Pounding drumbeats herald the entrance of the king of beasts into the hall at Hillhead High, where pupils, teachers and education professionals are seated in rows and waiting expectantly. Nostrils twitching, eyebrows arched, the great red and white lion surveys the audience with a blend of curiosity and disdain. He is mighty and the creatures watching him seem small, weak and perhaps a little frightened.
The lion dance is the climax at the launch of Hillhead High in Glasgow as one of the worldwide network of Confucius Classrooms. And what a climax. He stamps his feet. He shakes his mane. He ascends rhythmically, balletically up widely-spaced vertical cylinders, where a missed step would mean disaster. At the summit, the beast rears up on his hind legs, his massive head brushes the roof and he surveys his kingdom with utter confidence.
Ai-Ling Anderson, who has been teaching Chinese at Hillhead High for 10 years, believes there are no genuine differences between the people of China and of Scotland. "There are only good people and bad people," she says. "Everywhere."
Maybe so. But the lion dance, performed across East Asia for entertainment or good fortune is both fascinating and foreign to Scottish eyes. It could never have been created in Kelvindale or Morningside. A Burns Supper might seem equally strange, though less exciting, to eastern eyes. Fundamental differences might be few, as Mrs Anderson believes, but cultural differences are many.
Confucius Classrooms exist to share and celebrate those differences in culture and language, and to help people get past them. Following an agreement in 2007 between Learning and Teaching Scotland and the Hanban - the organisation that provides Chinese language and culture resources to the world - there are now eight such hubs in Scottish schools and 13 participating education authorities.
There is also an online Confucius hub in Glow, to allow every education authority access to support for Chinese teaching, says Learning and Teaching Scotland chief executive Bernard McLeary. "Demand for fluent speakers of Chinese languages is increasing throughout the world," he says. "It's only right that children in Scotland have the opportunity to learn these skills and to widen their horizons. Mandarin might be perceived as difficult to learn but the children in these hubs have embraced it."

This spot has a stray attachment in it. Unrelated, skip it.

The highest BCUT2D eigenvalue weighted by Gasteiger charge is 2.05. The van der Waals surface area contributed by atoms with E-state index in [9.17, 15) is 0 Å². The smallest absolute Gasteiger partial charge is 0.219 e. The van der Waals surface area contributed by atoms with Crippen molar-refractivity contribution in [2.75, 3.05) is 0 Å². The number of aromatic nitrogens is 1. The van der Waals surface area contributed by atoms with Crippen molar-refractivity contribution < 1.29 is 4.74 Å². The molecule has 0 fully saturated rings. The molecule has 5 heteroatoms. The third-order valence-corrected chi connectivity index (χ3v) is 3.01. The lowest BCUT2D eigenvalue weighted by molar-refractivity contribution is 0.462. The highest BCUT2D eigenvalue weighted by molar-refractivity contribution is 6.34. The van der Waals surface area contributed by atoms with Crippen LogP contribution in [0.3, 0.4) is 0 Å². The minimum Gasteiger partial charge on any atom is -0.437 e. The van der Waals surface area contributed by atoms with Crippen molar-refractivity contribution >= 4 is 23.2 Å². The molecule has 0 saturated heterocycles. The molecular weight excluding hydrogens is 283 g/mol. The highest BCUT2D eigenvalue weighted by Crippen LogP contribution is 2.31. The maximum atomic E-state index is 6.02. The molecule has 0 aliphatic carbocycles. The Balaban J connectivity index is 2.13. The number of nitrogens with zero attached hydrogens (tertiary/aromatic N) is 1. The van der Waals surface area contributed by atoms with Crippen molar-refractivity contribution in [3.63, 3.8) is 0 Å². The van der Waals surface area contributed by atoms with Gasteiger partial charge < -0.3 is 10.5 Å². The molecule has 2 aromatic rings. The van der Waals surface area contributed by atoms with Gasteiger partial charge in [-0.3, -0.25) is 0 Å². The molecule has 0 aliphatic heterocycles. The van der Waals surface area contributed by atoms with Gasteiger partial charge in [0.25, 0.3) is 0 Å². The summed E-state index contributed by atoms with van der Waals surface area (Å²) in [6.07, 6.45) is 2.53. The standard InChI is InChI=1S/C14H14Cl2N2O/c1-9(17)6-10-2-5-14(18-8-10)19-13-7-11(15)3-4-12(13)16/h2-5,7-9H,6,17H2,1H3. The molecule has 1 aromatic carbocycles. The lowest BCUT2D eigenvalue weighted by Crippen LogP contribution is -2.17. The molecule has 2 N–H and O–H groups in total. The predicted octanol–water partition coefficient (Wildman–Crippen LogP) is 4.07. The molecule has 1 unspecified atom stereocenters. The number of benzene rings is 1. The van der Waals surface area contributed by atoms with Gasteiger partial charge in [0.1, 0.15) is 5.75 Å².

Courses and resources in the Confucius hubs around Scotland are provided for the benefit of pupils in that particular school and in all the neighbouring schools, as well as the wider community. Hillhead High is uniquely well placed to be such a hub, says headteacher William Wight, because of its location in an area with more Chinese families than anywhere else in Scotland.
"But that's not all," he says. "When I came here as headteacher, I couldn't believe the richness, the cultural diversity we have in this school. There are 29 first languages spoken among our pupils, whom we take from 35 different postcodes."
Hillhead High has been delivering Chinese language and promoting Chinese culture for 10 years, he says. "In that time we've had 100 per cent pass rate in GCSE and A-levels, and this year our pupils will be sitting the new SQA exams (Intermediate). There are young people here at the launch today from all our associated schools and from the Glasgow Gaelic School. All of them are going to benefit from our Confucius classroom."
That wider role and responsibility has developed gradually, having grown out of the experience gained initially in teaching native speakers. Two years ago, Mrs Anderson began accepting non-native speakers to her classes at Hillhead High, and these now form the majority in the junior school. Given the complexity of Chinese language and writing, these classes can be a challenge, says the teacher from Taiwan, where she taught English for years before moving to this country with her Scots husband.
"We have four native speakers and 14 non-native speakers in our first-year class," she says. "Those different levels make it hard to teach."
The solution came partly from the location of Hillhead High at the heart of Glasgow University, and partly from a little lateral thinking, says depute head Bob Dalrymple. "We made contact with the Chinese department at the International College, which prepares students from abroad for entry to university courses. A large number of their students are now coming here every day to help Ai-Ling in her classes.
"It's great for our pupils and it benefits the students, because they are learning more about this country and its culture, and are getting plenty of practice with their English."